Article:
Pressure Sensor Stability Analysis of Positive End Expiratory Pressure Parameters in Flow Analyzer Design

Keywords: PEEP; Calibration; PCV Mode; VCV Mode; Stability

Abstract

The Positive End Expiratory Pressure (PEEP) parameter is a parameter that must be considered in the process of determining the patient's condition, a safe threshold, and must be in accordance with the settings. However, often the PEEP value on the ventilator does not match the settings so that the measuring instrument capable of detecting PEEP on the ventilator is the Flow Analyzer. The purpose of this study was to design a Flow Analyzer using the MPX2010 sensor to analyze the stability of the PEEP parameters on the ventilator. This study used PEEP settings of 0, 5, 8, 11, 14, 17, 20, 23, 26, and 29 cmH2O. Data were collected using a ventilator with VCV (Volume Control Ventilation) and PCV (Pressure Control Ventilation) modes. The tool used for reference from standard measurements uses the Standard Flow Analyzer tool. The results of this study indicate that the measurement accuracy of PEEP parameters with the Flow Analyzer module at each PEEP setting has the smallest error of ±0% at 0 cmH2O setting so that it also has the smallest value of 0 by standard. deviation and uncertainty (UA) value 0 at each setting. The Flow Analyzer measurement module has the largest error in the 5 cmH2O setting, which is ±13.2% with the largest correction value of 0.77. From the data obtained, it can be said that the monitoring of the PEEP parameter is quite stable even though the value is still out of tolerance. Monitoring of PEEP stability parameters can be implemented during the ventilator calibration process which needs to be carried out to analyze damage and reduce the time of damage to the ventilator.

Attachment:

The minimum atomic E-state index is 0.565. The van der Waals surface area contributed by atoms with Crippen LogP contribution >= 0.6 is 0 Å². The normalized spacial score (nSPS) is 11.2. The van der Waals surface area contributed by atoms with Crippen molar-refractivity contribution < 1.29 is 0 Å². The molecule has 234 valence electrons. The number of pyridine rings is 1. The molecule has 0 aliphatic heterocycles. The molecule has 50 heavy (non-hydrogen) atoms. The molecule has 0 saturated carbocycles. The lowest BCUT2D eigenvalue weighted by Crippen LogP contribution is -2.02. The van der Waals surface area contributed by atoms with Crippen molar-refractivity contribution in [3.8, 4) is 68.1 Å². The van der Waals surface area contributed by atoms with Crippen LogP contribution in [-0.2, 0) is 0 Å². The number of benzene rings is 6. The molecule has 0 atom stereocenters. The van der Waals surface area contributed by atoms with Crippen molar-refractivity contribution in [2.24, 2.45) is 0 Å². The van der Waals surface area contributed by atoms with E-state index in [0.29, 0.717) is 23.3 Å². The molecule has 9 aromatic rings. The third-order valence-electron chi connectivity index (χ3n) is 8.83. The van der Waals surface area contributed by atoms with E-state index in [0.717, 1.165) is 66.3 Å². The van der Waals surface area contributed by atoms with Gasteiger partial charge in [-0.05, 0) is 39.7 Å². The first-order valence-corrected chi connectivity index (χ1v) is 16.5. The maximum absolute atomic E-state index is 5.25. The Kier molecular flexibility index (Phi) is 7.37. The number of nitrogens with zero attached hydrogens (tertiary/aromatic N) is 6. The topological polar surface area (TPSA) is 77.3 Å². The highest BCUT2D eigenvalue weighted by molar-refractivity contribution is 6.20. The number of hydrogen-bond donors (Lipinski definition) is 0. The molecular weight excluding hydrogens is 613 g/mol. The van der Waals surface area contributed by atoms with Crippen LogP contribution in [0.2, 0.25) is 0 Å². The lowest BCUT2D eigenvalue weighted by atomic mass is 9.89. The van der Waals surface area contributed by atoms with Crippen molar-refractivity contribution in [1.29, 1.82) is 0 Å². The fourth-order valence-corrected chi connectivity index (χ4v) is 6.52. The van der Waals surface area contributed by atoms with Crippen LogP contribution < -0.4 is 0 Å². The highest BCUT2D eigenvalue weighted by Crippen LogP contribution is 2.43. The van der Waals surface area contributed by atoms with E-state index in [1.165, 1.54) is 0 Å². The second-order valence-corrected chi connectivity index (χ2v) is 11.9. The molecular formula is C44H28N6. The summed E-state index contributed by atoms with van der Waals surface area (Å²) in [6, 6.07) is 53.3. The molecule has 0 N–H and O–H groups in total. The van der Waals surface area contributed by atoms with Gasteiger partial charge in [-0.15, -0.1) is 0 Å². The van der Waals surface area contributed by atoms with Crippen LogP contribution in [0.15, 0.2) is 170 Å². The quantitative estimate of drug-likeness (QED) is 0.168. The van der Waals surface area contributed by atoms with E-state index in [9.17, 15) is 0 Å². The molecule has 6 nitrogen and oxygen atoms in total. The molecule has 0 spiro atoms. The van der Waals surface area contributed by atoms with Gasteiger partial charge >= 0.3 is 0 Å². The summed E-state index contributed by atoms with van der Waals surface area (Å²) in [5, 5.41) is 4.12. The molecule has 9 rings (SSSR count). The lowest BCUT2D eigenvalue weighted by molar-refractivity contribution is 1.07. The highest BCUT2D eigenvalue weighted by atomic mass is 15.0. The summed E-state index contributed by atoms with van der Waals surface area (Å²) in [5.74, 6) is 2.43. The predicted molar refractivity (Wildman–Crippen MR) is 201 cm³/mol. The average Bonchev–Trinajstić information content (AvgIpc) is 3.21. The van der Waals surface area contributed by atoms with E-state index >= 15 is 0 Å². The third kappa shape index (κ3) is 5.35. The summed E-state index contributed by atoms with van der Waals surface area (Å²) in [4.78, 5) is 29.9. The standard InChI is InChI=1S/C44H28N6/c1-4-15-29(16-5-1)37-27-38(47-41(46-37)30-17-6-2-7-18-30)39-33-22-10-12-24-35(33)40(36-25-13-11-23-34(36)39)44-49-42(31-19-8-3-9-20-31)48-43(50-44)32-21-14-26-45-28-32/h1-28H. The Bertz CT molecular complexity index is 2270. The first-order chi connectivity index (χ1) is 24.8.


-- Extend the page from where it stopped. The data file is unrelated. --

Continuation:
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Published
2023-02-24
How to Cite
[1]
L. F. Wakidi, A. Kholiq, E. D. Prasetyo, and C. P, “Pressure Sensor Stability Analysis of Positive End Expiratory Pressure Parameters in Flow Analyzer Design”, Indones.J.electronic.electromed.med.inf, vol. 5, no. 1, pp. 30-37, Feb. 2023.
Section
Research Article